• Error message: A script on this page is causing Internet Explorer to run slowly
• Because some scripts may take an excessive amount of time to run, Internet Explorer prompts the user to decide whether they would like to continue running the slow script.
• Some tests and benchmarks may use scripts that take a long time to run and may want to increase the amount of time before the message box appears.
• In Internet Explorer, the script time-out value can be changed on specific client machines by modifying a registry entry.
There are situations when a Web page contains script that takes an unusually long time to run. If you are scripting an ActiveX control on a Web page to transfer a very large file or do a large database query, this will often cause a significantly long delay in this case is about to increase the recordcountlist in the web.xml file to 256 per customer request.
Workaround / Fix
Important: This section, method, or task contains steps that tell you how to modify the registry. However, serious problems might occur if you modify the registry incorrectly. Therefore, make sure that you follow these steps carefully. For added protection, back up the registry before you modify it.
To change this time-out value in Internet Explorer 4.0, 5.0, 6, 7, or 8, follow these steps:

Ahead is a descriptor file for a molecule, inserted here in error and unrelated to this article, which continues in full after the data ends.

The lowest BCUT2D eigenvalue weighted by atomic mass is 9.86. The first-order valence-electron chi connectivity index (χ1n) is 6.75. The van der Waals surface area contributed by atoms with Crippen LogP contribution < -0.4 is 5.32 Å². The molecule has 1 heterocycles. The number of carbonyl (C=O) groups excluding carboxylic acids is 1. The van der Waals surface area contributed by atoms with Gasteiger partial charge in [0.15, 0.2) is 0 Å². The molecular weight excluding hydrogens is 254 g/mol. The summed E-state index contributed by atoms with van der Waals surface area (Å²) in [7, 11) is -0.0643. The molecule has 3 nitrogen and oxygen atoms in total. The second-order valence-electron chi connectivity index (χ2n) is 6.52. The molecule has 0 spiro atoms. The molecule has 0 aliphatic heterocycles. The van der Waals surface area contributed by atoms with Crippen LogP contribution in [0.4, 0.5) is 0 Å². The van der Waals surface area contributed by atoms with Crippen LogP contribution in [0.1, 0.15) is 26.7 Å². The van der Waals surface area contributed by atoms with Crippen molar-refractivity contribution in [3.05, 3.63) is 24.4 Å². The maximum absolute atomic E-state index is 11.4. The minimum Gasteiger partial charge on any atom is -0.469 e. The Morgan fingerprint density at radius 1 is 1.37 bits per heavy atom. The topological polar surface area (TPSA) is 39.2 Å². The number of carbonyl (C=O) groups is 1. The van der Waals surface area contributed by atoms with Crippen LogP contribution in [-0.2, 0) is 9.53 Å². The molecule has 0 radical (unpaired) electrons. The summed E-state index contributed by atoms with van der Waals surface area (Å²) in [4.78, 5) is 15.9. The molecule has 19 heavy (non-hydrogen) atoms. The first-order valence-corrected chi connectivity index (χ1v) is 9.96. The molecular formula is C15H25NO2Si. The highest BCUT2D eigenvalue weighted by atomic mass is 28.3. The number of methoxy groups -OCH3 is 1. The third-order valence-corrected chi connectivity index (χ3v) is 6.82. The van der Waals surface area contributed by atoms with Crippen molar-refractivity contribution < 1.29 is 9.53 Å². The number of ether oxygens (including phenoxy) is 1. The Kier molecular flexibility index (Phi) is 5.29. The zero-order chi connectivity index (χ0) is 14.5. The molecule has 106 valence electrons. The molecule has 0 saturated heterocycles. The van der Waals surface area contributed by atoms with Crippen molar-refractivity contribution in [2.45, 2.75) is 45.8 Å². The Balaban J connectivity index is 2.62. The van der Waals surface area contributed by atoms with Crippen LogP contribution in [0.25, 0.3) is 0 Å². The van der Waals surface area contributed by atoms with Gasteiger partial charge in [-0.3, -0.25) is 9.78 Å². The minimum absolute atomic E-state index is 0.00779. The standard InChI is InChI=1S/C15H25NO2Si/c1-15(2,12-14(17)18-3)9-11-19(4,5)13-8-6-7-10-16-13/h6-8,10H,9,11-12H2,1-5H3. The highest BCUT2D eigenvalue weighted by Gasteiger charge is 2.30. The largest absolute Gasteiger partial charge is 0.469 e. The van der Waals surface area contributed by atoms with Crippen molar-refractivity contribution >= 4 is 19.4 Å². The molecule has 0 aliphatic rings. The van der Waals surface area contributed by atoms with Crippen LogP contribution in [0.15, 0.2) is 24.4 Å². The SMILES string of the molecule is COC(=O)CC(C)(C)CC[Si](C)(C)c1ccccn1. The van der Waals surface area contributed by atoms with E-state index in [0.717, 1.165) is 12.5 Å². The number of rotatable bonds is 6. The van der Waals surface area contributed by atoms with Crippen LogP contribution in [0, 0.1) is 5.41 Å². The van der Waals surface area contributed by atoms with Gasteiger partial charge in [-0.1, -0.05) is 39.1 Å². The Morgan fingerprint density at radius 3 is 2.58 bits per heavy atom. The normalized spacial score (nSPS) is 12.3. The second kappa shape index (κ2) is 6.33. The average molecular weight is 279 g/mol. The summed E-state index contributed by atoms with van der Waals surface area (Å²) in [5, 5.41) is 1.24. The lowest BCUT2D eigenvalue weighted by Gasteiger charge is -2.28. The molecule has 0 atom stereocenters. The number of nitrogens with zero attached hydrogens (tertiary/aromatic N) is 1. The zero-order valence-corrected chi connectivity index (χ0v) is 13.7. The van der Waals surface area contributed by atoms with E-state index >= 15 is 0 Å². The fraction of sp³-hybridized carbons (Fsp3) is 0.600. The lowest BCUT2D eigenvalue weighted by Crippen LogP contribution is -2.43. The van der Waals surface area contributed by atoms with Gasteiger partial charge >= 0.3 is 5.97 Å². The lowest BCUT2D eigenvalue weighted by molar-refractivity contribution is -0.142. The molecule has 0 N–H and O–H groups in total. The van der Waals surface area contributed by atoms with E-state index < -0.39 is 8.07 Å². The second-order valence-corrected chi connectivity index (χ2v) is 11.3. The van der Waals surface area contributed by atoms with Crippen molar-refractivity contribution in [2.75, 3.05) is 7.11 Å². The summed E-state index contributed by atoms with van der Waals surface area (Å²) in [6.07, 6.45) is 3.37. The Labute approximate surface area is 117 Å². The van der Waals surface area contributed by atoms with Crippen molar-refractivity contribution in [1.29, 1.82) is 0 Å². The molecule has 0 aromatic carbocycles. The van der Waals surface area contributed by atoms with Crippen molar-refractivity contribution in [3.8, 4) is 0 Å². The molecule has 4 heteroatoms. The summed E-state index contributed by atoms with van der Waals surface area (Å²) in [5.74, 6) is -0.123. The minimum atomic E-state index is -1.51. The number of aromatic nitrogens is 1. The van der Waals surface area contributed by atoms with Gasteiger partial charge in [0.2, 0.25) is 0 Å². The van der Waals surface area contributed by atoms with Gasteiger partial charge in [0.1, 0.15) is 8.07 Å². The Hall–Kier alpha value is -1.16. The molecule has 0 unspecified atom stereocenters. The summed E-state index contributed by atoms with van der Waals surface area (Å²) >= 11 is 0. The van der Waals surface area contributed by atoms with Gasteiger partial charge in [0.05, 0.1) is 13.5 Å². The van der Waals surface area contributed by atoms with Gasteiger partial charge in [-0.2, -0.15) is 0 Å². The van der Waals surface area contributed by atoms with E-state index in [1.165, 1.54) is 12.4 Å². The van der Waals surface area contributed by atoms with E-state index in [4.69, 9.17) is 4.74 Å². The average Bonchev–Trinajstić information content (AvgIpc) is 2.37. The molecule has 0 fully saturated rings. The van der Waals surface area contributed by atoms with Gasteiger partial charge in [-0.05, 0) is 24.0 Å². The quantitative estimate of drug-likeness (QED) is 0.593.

1. Using a Registry Editor such as Regedt32.exe, open this key:
Note: If the Styles key is not present, create a new key that is called Styles.
2. Create a new DWORD value called MaxScriptStatements under this key and set the value to the desired number of script statements. If you are unsure of what value you need to set this to, you can set it to a DWORD value of 0xFFFFFFFF to completely avoid the dialog.
By default the key doesn't exist. If the key has not been added, the default threshold limit for the time-out dialog box is 5,000,000 statements for Internet Explorer 4 and later.
Because the Internet Explorer 4.0, 5.0, 6, 7, and 8 time-out is based on the number of script statements executed, the time-out dialog box will not display during ActiveX control or database-access delays. Endless loops in script will still be detected.
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